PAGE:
And now for the surprise.

Only a small number of businesses get their income in companies so how will this benefit these businesses? The government will also introduce a 5% tax discount on income from unincorporated small business (aggregated annual turnover again) activity. While this is capped at $1,000 per individual for each income year, delivered as a tax offset, it is at least $1,000 less. And it appears if the income flows through a trust to various individuals, each might get the $1,000.

Does this mean $416 minor unearned income might be substantially more? We have to wait and see when the legislation is released.

1.3 Capital gains tax roll-over relief for changes to entity structure

 In what is a very strange announcement, the Government will allow small businesses (aggregated annual turnover of less than $2 million) to change legal structure without attracting a CGT liability.

Does this means that we can start a small business in any structure at all and when we see what the business grows into (as long as the turnover is less than $2 million) we can just change the structure through this rollover? It appears so.

Now the devil will definitely be in the detail of this rollover. But I cannot wait to see if we can take a sole trader and roll the business into a discretionary trust that has the potential beneficiaries being the family of the sole trader.

This might make the initial conversation you have with the new start up client go something like “come see me if you don’t go bust in the first six months and then we will structure you in a tax effective way.”

1.4 FBT exemptions for work-related electronic devices

The Government will extend the FBT exemption for small businesses that relates to work-related electronic devices. Currently an employer can only provide multiple devices to an employee and be exempt from FBT if each device has a different function. Under the new rules, from 1 April 2016 an employer can provide more than one devise to an employee without FBT applying, even if they have substantially similar functions.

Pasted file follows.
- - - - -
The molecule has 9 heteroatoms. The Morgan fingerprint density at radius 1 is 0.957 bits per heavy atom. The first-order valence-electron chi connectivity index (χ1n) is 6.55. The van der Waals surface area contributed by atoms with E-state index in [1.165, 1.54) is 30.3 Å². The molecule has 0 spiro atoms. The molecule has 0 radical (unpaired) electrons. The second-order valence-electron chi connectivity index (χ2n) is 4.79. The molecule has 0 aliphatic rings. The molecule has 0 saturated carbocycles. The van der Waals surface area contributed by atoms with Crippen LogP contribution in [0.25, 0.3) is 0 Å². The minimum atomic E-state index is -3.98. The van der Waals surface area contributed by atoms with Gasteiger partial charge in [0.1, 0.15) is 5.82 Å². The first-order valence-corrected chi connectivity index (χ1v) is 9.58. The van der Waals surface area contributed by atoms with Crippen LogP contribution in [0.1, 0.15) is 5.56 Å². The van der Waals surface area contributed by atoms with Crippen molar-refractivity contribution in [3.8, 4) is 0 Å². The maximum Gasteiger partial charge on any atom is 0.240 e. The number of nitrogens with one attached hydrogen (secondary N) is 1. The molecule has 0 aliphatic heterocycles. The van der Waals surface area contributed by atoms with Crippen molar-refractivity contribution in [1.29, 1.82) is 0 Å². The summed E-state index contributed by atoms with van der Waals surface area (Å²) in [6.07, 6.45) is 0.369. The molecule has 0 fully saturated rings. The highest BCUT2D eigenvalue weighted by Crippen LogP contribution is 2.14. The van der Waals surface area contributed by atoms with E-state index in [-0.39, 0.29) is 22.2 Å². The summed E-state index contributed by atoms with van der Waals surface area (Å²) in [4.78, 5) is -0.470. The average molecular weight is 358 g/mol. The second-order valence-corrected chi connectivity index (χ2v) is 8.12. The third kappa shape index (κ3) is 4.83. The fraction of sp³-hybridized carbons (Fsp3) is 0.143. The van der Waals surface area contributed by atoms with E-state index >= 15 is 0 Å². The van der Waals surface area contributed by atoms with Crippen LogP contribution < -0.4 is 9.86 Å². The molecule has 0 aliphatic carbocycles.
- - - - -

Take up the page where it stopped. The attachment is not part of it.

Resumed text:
But remember, this still has to be “work-related” so we are not going back to packaged laptops for the children.

1.5 Allow immediate deductibility for professional expenses

The Government has stated it will allow businesses to immediately deduct a range of professional expenses associated with starting a new business, such as professional, legal and accounting advice. This will apply from 1 July 2015.

Remembering that tax advice is already immediately deductible it is somewhat unclear what the government is taking about. But my guess is they will amend section 40-880 of the ITAA97 to make the 5-year write off where no business eventuates and immediate deduction.


I’m sorry to say the rest of the changes are not quite as memorable. But there will be some changes practitioners need to be aware of.

2.1 Changing the methods used for calculating work-related car expense deductions

From 1 July 2015, the “12% of original value method” and the “one-third of actual expenses method”, will be gone (they were only used by 2% of those claiming car deductions).

Also, the “cents per kilometre method” will change with the three current rates with one rate set at 66 cents per kilometre for all motor vehicles, updated each year. This new method and the “logbook method” will be all that is available.

2.2 A cap for salary sacrificed meal entertainment and entertainment facility leasing expenses

If you work for a public benevolent institution, a health promotion charity, a public and not-for-profit hospital, or public ambulance service you know you can salary sacrifice expenses up to a certain cap. But you also know that certain expenses are outside that cap and you can salary sacrifice as much of these as you like.

These include meal entertainment and have even led to weddings being salary sacrificed and the use of meal cards.